Data_Sheet_1_“This Graft-vs.-Host Disease Determines My Life. That's It.”—A Qualitative Analysis of the Experiences and Needs of Allogenic Hematopoiet.docx (65.96 kB)

Data_Sheet_1_“This Graft-vs.-Host Disease Determines My Life. That's It.”—A Qualitative Analysis of the Experiences and Needs of Allogenic Hematopoietic Stem Cells Transplantation Survivors in Germany.docx

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posted on 2021-07-01, 05:13 authored by Mira Parisek, Julika Loss, Ernst Holler, Anna Barata, Daniela Weber, Matthias Edinger, Daniel Wolff, Helene Schoemans, Anne Herrmann

Background: Allogeneic hematopoietic stem cell transplantation (alloHSCT) is the only curative treatment modality for many patients affected by hematologic malignancies. However, it can cause debilitating long-term effects. Understanding the impact of alloHSCT on all aspects of the patients' life is required for optimal survivorship management.

Aim: To explore in-depth HSCT-survivors' experiences and needs post-transplant. Partners were included to provide further information on survivors' needs and how care could be improved in this area.

Methods: We conducted semi-structured face-to-face and phone interviews with alloHSCT-survivors and their partners referred to a survivorship clinic in Germany. Theoretical sampling was used to recruit participants. Data were analyzed using framework analysis.

Results: Thirty-two survivors (consent rate: 100%, response rate: 100%) and eighteen partners (consent rate: 84%, response rate: 72%) participated. Survivors were aged between 25 and 68 years (Median: 48, IQR: 25.3) and partners were aged between 26 and 64 years (Median: 54, IQR: 16, SD: 12.8). The themes emerging from the data involved survivors' needs included (i) the diversity of long-term treatment side-effects; and (ii) time post discharge as a dynamic process with individual peaks of burden. Survivors and their partners also suggested strategies for mitigating these unmet needs, i.e., (iii) transparent communication and patient empowerment; and (iv) improvement in continuity of care system and help with claiming social benefits as cornerstones of optimal survivorship care.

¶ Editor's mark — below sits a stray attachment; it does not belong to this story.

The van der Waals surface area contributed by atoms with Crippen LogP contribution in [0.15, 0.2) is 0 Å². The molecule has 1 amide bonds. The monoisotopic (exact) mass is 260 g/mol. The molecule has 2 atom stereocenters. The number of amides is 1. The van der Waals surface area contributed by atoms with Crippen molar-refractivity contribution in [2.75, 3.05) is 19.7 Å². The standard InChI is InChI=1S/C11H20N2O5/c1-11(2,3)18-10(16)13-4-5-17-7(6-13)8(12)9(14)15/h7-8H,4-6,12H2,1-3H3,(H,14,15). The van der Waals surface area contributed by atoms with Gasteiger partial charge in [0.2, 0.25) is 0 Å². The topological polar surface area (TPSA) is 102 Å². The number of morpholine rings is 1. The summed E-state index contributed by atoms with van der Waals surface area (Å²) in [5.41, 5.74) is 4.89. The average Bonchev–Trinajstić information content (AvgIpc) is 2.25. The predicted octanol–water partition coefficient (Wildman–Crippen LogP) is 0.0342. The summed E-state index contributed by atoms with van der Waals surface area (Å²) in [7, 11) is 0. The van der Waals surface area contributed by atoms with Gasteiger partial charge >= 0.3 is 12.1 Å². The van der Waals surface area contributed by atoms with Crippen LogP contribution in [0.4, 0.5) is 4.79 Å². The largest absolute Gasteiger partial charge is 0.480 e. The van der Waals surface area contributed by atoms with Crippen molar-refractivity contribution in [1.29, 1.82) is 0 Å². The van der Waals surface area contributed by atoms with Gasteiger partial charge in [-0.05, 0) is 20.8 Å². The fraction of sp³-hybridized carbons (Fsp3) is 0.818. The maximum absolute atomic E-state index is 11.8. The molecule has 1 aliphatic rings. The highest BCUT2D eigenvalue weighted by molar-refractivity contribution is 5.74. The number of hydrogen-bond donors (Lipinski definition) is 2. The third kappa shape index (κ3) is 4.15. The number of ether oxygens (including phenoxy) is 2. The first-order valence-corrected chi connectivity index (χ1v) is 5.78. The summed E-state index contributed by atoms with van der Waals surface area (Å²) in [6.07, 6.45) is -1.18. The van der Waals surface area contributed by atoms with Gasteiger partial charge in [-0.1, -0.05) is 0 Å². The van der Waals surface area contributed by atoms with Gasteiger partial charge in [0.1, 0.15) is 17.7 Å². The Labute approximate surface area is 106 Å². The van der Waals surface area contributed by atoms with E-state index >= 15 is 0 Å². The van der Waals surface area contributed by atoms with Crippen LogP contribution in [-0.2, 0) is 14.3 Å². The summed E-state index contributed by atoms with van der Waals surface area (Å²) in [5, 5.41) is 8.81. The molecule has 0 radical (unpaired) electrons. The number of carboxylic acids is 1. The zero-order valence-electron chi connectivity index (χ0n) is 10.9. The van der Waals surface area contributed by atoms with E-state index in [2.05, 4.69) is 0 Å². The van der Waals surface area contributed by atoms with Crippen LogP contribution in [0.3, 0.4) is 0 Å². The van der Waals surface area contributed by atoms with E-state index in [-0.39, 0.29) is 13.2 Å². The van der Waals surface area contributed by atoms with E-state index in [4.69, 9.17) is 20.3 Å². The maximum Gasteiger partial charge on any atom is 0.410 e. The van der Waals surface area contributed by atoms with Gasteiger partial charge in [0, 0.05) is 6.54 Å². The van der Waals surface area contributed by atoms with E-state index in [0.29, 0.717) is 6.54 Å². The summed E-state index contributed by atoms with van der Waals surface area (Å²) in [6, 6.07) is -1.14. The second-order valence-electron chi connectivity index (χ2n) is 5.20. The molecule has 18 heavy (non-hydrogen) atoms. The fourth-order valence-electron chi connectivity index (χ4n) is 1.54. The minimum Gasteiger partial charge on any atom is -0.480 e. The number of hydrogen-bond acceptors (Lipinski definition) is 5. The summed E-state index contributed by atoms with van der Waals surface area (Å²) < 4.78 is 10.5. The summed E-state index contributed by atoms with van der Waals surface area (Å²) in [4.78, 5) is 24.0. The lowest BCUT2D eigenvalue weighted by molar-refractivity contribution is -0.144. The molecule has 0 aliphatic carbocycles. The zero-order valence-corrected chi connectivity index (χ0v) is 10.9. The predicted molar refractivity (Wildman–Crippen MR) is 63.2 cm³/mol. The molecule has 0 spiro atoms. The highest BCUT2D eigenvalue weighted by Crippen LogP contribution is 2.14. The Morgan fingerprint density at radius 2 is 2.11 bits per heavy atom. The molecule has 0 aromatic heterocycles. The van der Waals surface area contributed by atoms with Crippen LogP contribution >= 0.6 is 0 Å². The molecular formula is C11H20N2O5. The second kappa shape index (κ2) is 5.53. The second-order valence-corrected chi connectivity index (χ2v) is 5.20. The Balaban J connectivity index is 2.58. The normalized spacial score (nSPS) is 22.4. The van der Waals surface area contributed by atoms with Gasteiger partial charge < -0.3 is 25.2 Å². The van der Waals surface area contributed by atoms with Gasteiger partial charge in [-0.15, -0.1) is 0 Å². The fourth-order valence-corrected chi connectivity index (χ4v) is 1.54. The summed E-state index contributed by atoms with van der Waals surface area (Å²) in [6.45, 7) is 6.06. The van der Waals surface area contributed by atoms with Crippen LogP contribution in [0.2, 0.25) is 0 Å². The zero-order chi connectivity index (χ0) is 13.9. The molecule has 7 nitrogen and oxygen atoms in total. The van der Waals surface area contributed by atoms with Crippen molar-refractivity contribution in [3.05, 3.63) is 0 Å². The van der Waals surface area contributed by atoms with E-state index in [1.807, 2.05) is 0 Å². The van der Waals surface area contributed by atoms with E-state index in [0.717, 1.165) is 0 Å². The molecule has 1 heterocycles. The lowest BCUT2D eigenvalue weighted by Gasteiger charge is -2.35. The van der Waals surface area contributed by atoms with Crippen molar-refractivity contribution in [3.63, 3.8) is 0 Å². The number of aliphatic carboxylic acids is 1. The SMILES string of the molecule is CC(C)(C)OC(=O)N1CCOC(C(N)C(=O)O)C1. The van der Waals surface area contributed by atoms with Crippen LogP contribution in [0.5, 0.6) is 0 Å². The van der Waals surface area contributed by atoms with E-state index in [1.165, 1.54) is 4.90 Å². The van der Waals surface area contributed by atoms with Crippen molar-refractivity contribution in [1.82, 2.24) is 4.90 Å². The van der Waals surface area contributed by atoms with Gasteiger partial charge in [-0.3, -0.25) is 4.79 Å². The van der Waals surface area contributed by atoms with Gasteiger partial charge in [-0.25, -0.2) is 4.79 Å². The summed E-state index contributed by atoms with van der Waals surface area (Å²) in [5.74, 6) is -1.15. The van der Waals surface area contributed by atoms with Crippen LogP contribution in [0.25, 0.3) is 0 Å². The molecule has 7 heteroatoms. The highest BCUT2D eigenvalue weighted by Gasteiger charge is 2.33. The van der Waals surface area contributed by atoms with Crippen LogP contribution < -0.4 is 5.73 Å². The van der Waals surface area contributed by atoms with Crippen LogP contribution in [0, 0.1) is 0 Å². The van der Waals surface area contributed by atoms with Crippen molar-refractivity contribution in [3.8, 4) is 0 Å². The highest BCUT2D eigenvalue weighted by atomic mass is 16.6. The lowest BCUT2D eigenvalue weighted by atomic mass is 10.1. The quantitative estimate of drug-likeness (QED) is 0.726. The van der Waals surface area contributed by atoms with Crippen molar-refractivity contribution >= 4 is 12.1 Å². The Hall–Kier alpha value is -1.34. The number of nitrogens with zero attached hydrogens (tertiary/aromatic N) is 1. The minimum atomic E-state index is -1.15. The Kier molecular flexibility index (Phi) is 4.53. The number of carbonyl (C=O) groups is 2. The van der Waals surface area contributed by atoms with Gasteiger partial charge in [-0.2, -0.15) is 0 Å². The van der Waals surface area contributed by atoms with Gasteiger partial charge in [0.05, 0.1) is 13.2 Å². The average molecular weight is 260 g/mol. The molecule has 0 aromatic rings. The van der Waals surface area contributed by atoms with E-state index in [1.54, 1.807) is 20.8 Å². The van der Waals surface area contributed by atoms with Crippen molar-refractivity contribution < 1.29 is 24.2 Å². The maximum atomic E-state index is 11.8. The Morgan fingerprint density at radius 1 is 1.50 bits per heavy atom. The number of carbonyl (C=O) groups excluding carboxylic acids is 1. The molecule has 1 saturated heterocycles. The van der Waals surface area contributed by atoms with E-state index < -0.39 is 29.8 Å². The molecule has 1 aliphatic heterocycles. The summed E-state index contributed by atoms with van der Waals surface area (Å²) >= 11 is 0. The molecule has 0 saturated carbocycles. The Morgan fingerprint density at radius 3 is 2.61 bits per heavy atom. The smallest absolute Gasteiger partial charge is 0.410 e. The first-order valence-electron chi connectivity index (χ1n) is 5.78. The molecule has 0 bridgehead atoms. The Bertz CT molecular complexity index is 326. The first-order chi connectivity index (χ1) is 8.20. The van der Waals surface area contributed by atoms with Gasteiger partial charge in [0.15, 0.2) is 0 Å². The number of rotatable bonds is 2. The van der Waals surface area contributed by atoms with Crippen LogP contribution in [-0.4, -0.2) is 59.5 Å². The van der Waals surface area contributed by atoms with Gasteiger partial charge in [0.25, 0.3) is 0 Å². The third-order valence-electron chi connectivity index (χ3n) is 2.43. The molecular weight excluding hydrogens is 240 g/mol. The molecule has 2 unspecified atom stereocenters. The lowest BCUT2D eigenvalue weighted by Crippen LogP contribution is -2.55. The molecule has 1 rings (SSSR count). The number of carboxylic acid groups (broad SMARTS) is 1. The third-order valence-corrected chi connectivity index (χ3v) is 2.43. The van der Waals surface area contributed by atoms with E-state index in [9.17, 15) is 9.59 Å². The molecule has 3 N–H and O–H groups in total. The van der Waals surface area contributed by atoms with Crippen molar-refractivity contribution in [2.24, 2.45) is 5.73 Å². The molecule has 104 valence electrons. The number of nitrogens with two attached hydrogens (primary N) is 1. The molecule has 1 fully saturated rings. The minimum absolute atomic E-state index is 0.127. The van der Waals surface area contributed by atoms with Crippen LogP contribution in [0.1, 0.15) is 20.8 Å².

Conclusion: To our knowledge, this is one of the first qualitative studies focused on the views of German alloHSCT-survivors on the long-term effects of alloHSCT and the first study integrating the view of their partners. Healthcare providers could better support survivors with managing their symptoms and adhering to their prescribed care by ensuring comprehensive, transparent communication that helps increase survivors' understanding and involvement in their care. Further efforts should be made to provide patient-centered, continuous survivorship care that involves additional support with navigating the healthcare and social service system. Intervention studies are required to test the effectiveness of the suggested strategies.